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Playing Safe

It's of paramount importance to know how to choose toys that are the safest and the most beneficial for kids.

Infants are born with only semi-formed vision. Few things stimulate a child's visual development more easily than toys that involve hand-eye coordination and learning about spatial relationships. The best toys that stimulate a baby's vision in their first year of life include mobiles with geometric patterns or colors, and activity mats that have interactive or removable objects, puppets and balls. Between the ages of 0-3 months, babies can't fully see color, so simple black and white shapes and patterns are most engaging.

Because children spend so much time engaged in play with their toys, moms and dads must be sure that their toys are safe for their eyes as well as their overall safety. Children should be given toys that are made for their specific age group. And up there with age appropriateness is to make sure that toys are suited to their developmental stage. Even though companies specify targeted age groups on packaging, you still need to make the call, and be attentive, so that your son or daughter avoids playing with anything that might be damaging in any way.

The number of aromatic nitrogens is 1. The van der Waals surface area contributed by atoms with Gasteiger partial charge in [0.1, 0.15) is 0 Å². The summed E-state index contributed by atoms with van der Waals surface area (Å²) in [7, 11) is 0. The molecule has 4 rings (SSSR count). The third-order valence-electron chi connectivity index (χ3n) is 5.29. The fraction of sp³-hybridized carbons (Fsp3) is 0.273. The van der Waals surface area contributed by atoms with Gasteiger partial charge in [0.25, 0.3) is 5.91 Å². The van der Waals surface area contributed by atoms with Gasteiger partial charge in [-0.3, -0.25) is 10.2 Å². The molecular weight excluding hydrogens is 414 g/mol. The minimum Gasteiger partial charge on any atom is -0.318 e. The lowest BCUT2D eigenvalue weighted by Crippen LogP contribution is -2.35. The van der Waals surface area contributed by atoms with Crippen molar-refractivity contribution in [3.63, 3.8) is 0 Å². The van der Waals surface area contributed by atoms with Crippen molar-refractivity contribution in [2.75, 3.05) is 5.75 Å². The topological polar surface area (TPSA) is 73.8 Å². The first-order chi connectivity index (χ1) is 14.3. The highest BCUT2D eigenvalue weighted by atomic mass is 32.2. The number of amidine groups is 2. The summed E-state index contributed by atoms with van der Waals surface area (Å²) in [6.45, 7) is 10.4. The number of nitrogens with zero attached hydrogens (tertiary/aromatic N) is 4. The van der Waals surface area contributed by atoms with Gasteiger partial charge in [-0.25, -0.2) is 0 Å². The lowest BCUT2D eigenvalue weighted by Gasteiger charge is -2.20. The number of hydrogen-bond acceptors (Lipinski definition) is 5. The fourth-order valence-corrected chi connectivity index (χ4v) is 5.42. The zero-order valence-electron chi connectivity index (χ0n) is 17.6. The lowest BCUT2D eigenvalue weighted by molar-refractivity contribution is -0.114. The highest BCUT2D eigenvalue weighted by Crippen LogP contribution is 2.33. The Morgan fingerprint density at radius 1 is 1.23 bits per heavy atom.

Toys should always be well-made, and not have parts that will break and wind up being choked on. And if they're painted, make sure it's not with a product toxic or harmful. Kids tend to roughhouse at times, but they need to look out for balls and swings or even swinging ropes that may hit and cause harm to eyes. If something like that does happen, it can lead to a corneal abrasion, or a sub-conjunctival hemorrhage, which is a popped blood vessel. And even when it seems as if there wasn't any harm, the result of the hit can appear decades later, as something as serious as glaucoma.

All soft toys should be machine washable, and, for younger children, free of tiny parts to pull off, like buttons or ribbons. Steer clear of toys with edges or any sharp parts for a little kid, and be sure that long-handled toys such as pony sticks or toy brooms have rounded handles. Closely watch toddlers when they play with such toys.

For kids younger than 6, stay clear of toys with flying parts, like arrows. Always pay attention with those kinds of toys. Whereas, for teens who enjoy chemistry sets or woodworking tools, always check that they have safety goggles.

So the next time you're considering a special gift for your son or daughter, take note of the manufacturers' advice about the intended age range for the toy you had in mind. Be certain that there's no danger posed to your child's eyes - even if it looks like lots of fun.

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